Unprecedented test for the EU, but will it pass?
Q: Why is Greece seeking to activate the bailout package now?
A: Yields on Greek bonds shot up to almost 9pc on Thursday. This threatens to make prohibitive the cost of the new loans Greece needs to raise.
Q: Why does Greece need a bailout?
A: With a national debt of more than €300bn and a 2009 deficit equivalent to 13.6pc of GDP, the financial markets have lost faith in Greece, which needs to raise €60bn of new loans by the end of the year.
Q: How much will Greece get?
A: Under a package agreed by EU leaders and the IMF earlier this month, EU members will contribute €30bn to a Greek bailout fund and the IMF will chip in with €15bn, a total of €45bn. Greece will then be able to borrow this money.
Q: How much will Greece pay for this money?
A: Greece will be charged a 5pc interest rate on the €45bn. While this is steep by international bond market standards it is much less than the near 9pc yields Greek bonds were trading at this week.
Q: With debts of €300bn is €45bn enough?
A: That's the question bond traders are also asking. The package buys Greece time to sort out its chaotic public finances. However, with the Greek economy in deep recession there are doubts that €45bn will be enough, even if the Greeks deliver on their promised spending cuts and tax increases. Already some analysts are predicting that the package is only sufficient to tide Greece over for 12 months.
Q: Now that they have asked nicely, are the Greeks guaranteed to get the money?
A: Maybe. Under the deal thrashed out earlier this month, EU member countries must vote unanimously in favour of activating the Greek bailout package for it to take effect. This means it would take just one country voting against to scupper the whole deal.
Q: What are the chances of this happening?
A: Germany continues to harbour deep reservations about the bailout package. Yesterday Chancellor Angela Merkel insisted once again that the bailout package would only be activated if the Greeks delivered a "credible" programme of spending cuts. With the modest cuts already announced provoking massive demonstrations and riots that could prove easier said than done.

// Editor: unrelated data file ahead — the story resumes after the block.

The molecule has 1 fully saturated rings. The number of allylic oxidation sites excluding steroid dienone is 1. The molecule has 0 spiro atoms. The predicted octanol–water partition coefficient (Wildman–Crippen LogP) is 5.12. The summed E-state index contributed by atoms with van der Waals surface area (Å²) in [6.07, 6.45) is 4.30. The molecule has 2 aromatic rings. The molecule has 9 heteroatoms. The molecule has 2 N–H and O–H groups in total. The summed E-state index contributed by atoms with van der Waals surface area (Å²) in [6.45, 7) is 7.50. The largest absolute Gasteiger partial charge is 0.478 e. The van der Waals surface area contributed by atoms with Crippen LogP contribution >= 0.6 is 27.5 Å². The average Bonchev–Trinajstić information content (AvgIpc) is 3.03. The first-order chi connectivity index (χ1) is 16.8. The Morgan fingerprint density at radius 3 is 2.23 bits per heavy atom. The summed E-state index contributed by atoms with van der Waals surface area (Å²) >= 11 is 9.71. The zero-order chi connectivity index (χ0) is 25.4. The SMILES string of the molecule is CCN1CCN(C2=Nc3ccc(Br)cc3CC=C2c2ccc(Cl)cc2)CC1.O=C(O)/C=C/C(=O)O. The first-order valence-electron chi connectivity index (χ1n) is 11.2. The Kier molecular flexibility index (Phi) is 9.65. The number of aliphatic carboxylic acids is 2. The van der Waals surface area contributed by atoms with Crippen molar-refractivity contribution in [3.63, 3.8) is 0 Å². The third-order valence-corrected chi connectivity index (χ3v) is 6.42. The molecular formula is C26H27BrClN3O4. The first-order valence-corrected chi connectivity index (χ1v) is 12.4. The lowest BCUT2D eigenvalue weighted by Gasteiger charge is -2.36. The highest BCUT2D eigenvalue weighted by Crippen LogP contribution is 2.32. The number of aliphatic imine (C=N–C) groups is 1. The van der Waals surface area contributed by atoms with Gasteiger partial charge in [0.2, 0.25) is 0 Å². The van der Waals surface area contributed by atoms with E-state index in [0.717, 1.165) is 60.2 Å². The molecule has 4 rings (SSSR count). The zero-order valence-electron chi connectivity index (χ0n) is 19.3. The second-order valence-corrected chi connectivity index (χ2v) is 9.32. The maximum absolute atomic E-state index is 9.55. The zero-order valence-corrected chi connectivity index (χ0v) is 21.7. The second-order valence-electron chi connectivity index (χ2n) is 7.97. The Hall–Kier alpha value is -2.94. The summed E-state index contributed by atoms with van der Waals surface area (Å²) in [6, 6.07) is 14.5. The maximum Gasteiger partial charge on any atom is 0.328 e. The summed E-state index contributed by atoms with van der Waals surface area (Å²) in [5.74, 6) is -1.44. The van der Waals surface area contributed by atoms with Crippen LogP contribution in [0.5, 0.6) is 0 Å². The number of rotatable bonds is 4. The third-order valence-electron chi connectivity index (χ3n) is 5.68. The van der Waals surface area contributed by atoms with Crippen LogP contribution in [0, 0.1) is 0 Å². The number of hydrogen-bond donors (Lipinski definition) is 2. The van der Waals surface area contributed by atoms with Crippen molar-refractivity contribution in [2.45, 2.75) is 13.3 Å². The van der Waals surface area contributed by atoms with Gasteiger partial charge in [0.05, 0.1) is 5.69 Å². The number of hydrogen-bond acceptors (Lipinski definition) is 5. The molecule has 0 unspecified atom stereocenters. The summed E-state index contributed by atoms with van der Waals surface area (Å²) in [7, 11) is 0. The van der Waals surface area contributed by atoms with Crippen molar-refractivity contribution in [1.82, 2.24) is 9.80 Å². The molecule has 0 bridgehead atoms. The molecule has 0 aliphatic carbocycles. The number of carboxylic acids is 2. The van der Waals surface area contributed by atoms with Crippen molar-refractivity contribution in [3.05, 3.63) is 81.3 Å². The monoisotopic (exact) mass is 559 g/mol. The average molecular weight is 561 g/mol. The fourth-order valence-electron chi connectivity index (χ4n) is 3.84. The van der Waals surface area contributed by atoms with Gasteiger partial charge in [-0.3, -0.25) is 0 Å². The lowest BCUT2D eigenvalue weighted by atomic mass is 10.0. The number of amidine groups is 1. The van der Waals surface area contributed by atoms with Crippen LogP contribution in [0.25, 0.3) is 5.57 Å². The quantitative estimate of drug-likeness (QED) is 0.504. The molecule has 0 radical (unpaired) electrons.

Q: Will Ms Merkel's approval be sufficient to implement the bailout?
A: Not necessarily. A large body of opinion in Germany remains implacably opposed to the bailout package. German opponents of the deal argue that it breaches the eurozone's "no bailouts" rule and have threatened to take a case to the German constitutional court if the deal is activated.
Q: If the Germans don't block the deal, when can the Greeks expect to start receiving the money?
A: Assuming all of the EU member countries vote in favour, the first
bailout money should reach Greece in about four weeks.
Q: Where is the EU's €30bn coming from?
A: The €30bn is being contributed by the individual members states.
Q: Does that include Ireland?
A: Yes it does. Ireland is contributing €450m to the bailout fund.
Q: But Ireland doesn't have €450m. Does this mean we will have to borrow the money?
A: No one is saying so but it certainly looks like it. We can only hope that if we get into a similar scrape to the Greeks, that the EU will pass around the hat for us.
Q: If Greece defaults on its debts will we get this money back?
A: I was hoping that you wouldn't ask me that question. With its economy shrinking and its national debt at well over 100pc of GDP, most analysts expect Greece to default some time over the next few years. This would mean that anyone, including Ireland, who had lent it money would suffer a "haircut", ie, not get all of their money back.